Let’s Chat About Conversational Commerce

It’s tomorrow in retail-land.

Want a product? A service?

Say so to a listening device that understands your every word to over ninety percent accuracy, then translates your spoken word to an order, to a shipment, then to automatic billing, and finally to an established financial account.

Most of us know this from Amazon’s brilliant combination of the Echo listening device, Alexa app, and Prime shipping services.  Of course, other tech giants have entered or are now announcing their entrance into the data-driven conversational commerce arena: Google, Apple, Microsoft, Lenovo, and Samsung.

What Conversational Commerce Requires

From a technology perspective, delivery of conversational commerce is no small feat. It’s not just the conversational side of a well-tuned listening device and accurate natural language recognition. The commerce side will demand next-generation, prediction-with-precision shopper knowledge and demand management — the stuff of advanced data acquisition and analysis — integrated into a unified business platform that works seamlessly in both horizontal (across channels) and vertical (from vendors to the pantry shelf) directions.

In short, it’s a major challenge. Yet it’s a challenge that none in today’s retail industry can ignore.

Because conversational commerce is a big step — perhaps giant leap — closer to what shoppers prefer.

In that regard, perhaps we should call it convenient commerce. Optimally convenient commerce.

A Simple, Convenient Origin

When asked recently to provide an operative definition of conversational commerce, Professor Brian Subirana of the Auto-ID Lab at the Massachusetts Institute of Technology (MIT) tilted his head back and laughed before telling the story of his beloved grandmother, years ago in Brian’s native Catalonia.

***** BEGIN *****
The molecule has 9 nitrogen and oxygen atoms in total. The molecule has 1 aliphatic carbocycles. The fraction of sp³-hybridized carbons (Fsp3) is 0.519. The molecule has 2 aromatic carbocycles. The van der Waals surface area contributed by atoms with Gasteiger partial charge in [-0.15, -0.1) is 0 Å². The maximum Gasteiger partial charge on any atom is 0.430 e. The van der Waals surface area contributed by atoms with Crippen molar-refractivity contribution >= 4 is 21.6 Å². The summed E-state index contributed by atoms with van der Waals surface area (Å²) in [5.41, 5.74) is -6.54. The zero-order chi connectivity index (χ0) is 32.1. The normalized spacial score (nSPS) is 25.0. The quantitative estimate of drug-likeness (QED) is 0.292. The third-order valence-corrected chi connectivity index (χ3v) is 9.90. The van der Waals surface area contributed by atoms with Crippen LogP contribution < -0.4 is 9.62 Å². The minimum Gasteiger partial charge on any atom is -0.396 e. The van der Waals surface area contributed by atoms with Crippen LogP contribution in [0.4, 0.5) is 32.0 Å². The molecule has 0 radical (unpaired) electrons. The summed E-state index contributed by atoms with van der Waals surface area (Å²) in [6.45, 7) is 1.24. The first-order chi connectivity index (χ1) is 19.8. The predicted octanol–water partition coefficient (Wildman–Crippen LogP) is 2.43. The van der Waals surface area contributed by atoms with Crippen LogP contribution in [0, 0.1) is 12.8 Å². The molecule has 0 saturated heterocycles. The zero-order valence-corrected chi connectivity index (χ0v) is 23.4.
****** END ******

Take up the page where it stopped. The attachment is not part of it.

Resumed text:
“My grandmother did conversational commerce 35 years ago,” Brian said. “She’d sit in the kitchen and say, ‘Brian, go get this. Or go get that. Very conversational!”

The simplest of conversations. Brian, the dutiful grandson, knew what she meant and what she needed. The intelligence wasn’t artificial nor learned by a machine, but it was the essential element to value. His grandmother didn’t just want ham; she wanted a certain type of a certain quality from a specific butcher. Paella tonight? Not only could she send him out for the ingredients, but she could give him instructions on what’s in season and what flavors to get — everything that made his grandmother’s paella so special. And payment, that most friction-creating point in the shopper journey? Handled by the grandson, out of sight and trusted, with change back on the peseta.

From the grandmother’s perspective, what could be easier?

Optimizing Conversational Commerce

Several weeks ago, in a special session preceding the Consumer Goods Forum Summit in Berlin, it was announced that a consortium of the MIT Auto-ID Lab, Capgemini, and the Industry Sales Group at Intel — along with several leading retail and consumer goods brands — had launched a research initiative into the technologies, business processes, and potential industry-wide standards that could make conversational commerce (or perhaps, convenient commerce) a reality for the broader retail consumer goods industry. That research initiative is now underway. Six teams are working on six broad critical issues, with reports due late this year.

If you’d like to learn more, please contact me at Jon.c.stine@intel.com.

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Jon Stine

About Jon Stine

Global Director Retail Sales at Intel. Jon Stine leads Intel’s global sales and strategy for the retail, hospitality, and consumer goods industry sectors. His CV includes leadership of North American retail consulting practice for Cisco Systems, and a prior stint at Intel, where he founded the company’s sales and marketing focus on the retail industry. His perspective on technology’s value in the industry has been shaped by advisory and project engagements in the United States, across the European Union, and in India, Australia, and the People’s Republic of China, and from 15 years of executive sales and marketing experience in the U.S. apparel industry, working with the nation’s leading department and specialty stores. At Intel, his current areas of research and engagement include the future of the store in this new digital age; how and where retailers turn data into competitive advantage; the role of technology within the new cross-channel shopper journey, and, the critical business and IT capabilities that industry success will demand going forward.